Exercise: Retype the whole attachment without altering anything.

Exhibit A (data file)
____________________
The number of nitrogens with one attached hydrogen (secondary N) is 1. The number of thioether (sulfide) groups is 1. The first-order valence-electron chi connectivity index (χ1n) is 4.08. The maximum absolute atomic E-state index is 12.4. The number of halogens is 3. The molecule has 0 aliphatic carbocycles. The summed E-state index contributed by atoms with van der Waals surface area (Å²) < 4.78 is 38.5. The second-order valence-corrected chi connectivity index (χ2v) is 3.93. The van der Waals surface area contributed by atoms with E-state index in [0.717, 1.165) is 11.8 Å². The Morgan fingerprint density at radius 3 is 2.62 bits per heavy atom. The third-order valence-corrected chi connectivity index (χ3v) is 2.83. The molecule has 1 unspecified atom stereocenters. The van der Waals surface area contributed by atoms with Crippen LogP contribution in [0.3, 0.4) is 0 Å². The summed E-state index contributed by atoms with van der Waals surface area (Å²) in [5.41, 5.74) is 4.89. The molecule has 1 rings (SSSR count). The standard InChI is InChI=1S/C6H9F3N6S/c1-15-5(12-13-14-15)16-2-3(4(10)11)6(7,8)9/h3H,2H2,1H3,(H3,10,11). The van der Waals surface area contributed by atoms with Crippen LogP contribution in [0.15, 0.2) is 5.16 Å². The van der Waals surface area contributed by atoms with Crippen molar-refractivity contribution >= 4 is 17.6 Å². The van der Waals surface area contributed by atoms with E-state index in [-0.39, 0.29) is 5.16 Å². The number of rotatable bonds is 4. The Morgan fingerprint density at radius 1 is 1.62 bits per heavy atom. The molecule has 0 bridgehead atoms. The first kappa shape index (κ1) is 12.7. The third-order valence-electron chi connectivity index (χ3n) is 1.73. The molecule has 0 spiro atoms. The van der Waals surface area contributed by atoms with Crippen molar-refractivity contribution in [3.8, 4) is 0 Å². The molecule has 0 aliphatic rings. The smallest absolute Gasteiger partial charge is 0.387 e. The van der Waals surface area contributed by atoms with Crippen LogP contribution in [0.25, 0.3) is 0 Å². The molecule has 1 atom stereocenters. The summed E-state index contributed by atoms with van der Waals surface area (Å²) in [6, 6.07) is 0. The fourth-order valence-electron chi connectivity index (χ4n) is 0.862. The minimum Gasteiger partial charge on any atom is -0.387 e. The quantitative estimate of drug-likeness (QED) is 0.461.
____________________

The number of nitrogens with one attached hydrogen (secondary N) is 1. The number of thioether (sulfide) groups is 1. The first-order valence-electron chi connectivity index (χ1n) is 4.08. The maximum absolute atomic E-state index is 12.4. The number of halogens is 3. The molecule has 0 aliphatic carbocycles. The summed E-state index contributed by atoms with van der Waals surface area (Å²) < 4.78 is 38.5. The second-order valence-corrected chi connectivity index (χ2v) is 3.93. The van der Waals surface area contributed by atoms with E-state index in [0.717, 1.165) is 11.8 Å². The Morgan fingerprint density at radius 3 is 2.62 bits per heavy atom. The third-order valence-corrected chi connectivity index (χ3v) is 2.83. The molecule has 1 unspecified atom stereocenters. The van der Waals surface area contributed by atoms with Crippen LogP contribution in [0.3, 0.4) is 0 Å². The summed E-state index contributed by atoms with van der Waals surface area (Å²) in [5.41, 5.74) is 4.89. The molecule has 1 rings (SSSR count). The standard InChI is InChI=1S/C6H9F3N6S/c1-15-5(12-13-14-15)16-2-3(4(10)11)6(7,8)9/h3H,2H2,1H3,(H3,10,11). The van der Waals surface area contributed by atoms with Crippen LogP contribution in [0.15, 0.2) is 5.16 Å². The van der Waals surface area contributed by atoms with Crippen molar-refractivity contribution >= 4 is 17.6 Å². The van der Waals surface area contributed by atoms with E-state index in [-0.39, 0.29) is 5.16 Å². The number of rotatable bonds is 4. The Morgan fingerprint density at radius 1 is 1.62 bits per heavy atom. The molecule has 0 bridgehead atoms. The first kappa shape index (κ1) is 12.7. The third-order valence-electron chi connectivity index (χ3n) is 1.73. The molecule has 0 spiro atoms. The van der Waals surface area contributed by atoms with Crippen molar-refractivity contribution in [3.8, 4) is 0 Å². The molecule has 0 aliphatic rings. The smallest absolute Gasteiger partial charge is 0.387 e. The van der Waals surface area contributed by atoms with Crippen LogP contribution in [0.25, 0.3) is 0 Å². The molecule has 1 atom stereocenters. The summed E-state index contributed by atoms with van der Waals surface area (Å²) in [6, 6.07) is 0. The fourth-order valence-electron chi connectivity index (χ4n) is 0.862. The minimum Gasteiger partial charge on any atom is -0.387 e. The quantitative estimate of drug-likeness (QED) is 0.461.